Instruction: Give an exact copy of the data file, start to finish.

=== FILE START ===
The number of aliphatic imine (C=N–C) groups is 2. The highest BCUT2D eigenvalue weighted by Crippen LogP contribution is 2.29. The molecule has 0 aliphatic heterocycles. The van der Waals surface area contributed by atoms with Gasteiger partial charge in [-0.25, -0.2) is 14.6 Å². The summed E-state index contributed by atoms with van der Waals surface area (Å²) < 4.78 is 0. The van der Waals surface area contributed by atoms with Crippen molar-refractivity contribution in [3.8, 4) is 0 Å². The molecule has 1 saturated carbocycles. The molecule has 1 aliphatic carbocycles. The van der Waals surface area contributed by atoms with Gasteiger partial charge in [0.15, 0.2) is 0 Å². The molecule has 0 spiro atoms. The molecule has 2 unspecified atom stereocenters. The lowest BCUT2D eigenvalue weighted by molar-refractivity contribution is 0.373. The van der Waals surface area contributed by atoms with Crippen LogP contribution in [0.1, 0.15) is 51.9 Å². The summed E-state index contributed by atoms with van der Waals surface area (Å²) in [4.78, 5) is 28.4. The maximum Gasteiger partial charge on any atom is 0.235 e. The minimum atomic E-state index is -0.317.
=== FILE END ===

The number of aliphatic imine (C=N–C) groups is 2. The highest BCUT2D eigenvalue weighted by Crippen LogP contribution is 2.29. The molecule has 0 aliphatic heterocycles. The van der Waals surface area contributed by atoms with Gasteiger partial charge in [-0.25, -0.2) is 14.6 Å². The summed E-state index contributed by atoms with van der Waals surface area (Å²) < 4.78 is 0. The van der Waals surface area contributed by atoms with Crippen molar-refractivity contribution in [3.8, 4) is 0 Å². The molecule has 1 saturated carbocycles. The molecule has 1 aliphatic carbocycles. The van der Waals surface area contributed by atoms with Gasteiger partial charge in [0.15, 0.2) is 0 Å². The molecule has 0 spiro atoms. The molecule has 2 unspecified atom stereocenters. The lowest BCUT2D eigenvalue weighted by molar-refractivity contribution is 0.373. The van der Waals surface area contributed by atoms with Crippen LogP contribution in [0.1, 0.15) is 51.9 Å². The summed E-state index contributed by atoms with van der Waals surface area (Å²) in [4.78, 5) is 28.4. The maximum Gasteiger partial charge on any atom is 0.235 e. The minimum atomic E-state index is -0.317.